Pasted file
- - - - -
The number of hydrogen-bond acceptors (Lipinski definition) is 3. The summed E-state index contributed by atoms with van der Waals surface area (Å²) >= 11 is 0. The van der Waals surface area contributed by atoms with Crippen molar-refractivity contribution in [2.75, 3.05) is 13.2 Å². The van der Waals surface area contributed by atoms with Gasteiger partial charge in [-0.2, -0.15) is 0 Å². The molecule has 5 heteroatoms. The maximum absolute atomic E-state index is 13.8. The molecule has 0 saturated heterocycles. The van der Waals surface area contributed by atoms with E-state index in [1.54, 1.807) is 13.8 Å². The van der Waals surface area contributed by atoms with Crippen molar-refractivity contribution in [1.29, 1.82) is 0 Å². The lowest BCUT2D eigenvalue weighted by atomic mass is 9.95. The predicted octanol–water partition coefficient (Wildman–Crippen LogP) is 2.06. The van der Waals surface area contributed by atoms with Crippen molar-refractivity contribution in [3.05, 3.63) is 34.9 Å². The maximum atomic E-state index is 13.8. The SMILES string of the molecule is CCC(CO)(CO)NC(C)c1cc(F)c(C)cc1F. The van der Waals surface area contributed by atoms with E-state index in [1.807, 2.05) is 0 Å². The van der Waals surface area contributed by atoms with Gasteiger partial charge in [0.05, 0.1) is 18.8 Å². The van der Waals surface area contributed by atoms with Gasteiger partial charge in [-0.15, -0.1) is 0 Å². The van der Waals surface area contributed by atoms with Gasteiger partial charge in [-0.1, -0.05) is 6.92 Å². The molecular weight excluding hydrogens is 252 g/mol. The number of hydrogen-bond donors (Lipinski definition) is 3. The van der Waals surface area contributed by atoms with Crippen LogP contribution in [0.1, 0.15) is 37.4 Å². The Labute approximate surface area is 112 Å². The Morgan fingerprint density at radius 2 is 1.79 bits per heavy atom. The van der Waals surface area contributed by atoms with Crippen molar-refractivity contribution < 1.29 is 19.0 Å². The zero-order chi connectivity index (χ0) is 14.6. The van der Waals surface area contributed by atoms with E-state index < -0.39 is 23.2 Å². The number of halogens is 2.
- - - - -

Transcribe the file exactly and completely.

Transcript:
The number of hydrogen-bond acceptors (Lipinski definition) is 3. The summed E-state index contributed by atoms with van der Waals surface area (Å²) >= 11 is 0. The van der Waals surface area contributed by atoms with Crippen molar-refractivity contribution in [2.75, 3.05) is 13.2 Å². The van der Waals surface area contributed by atoms with Gasteiger partial charge in [-0.2, -0.15) is 0 Å². The molecule has 5 heteroatoms. The maximum absolute atomic E-state index is 13.8. The molecule has 0 saturated heterocycles. The van der Waals surface area contributed by atoms with E-state index in [1.54, 1.807) is 13.8 Å². The van der Waals surface area contributed by atoms with Crippen molar-refractivity contribution in [1.29, 1.82) is 0 Å². The lowest BCUT2D eigenvalue weighted by atomic mass is 9.95. The predicted octanol–water partition coefficient (Wildman–Crippen LogP) is 2.06. The van der Waals surface area contributed by atoms with Crippen molar-refractivity contribution in [3.05, 3.63) is 34.9 Å². The maximum atomic E-state index is 13.8. The SMILES string of the molecule is CCC(CO)(CO)NC(C)c1cc(F)c(C)cc1F. The van der Waals surface area contributed by atoms with E-state index in [1.807, 2.05) is 0 Å². The van der Waals surface area contributed by atoms with Gasteiger partial charge in [0.05, 0.1) is 18.8 Å². The van der Waals surface area contributed by atoms with Gasteiger partial charge in [-0.15, -0.1) is 0 Å². The van der Waals surface area contributed by atoms with Gasteiger partial charge in [-0.1, -0.05) is 6.92 Å². The molecular weight excluding hydrogens is 252 g/mol. The number of hydrogen-bond donors (Lipinski definition) is 3. The van der Waals surface area contributed by atoms with Crippen LogP contribution in [0.1, 0.15) is 37.4 Å². The Labute approximate surface area is 112 Å². The Morgan fingerprint density at radius 2 is 1.79 bits per heavy atom. The van der Waals surface area contributed by atoms with Crippen molar-refractivity contribution < 1.29 is 19.0 Å². The zero-order chi connectivity index (χ0) is 14.6. The van der Waals surface area contributed by atoms with E-state index < -0.39 is 23.2 Å². The number of halogens is 2.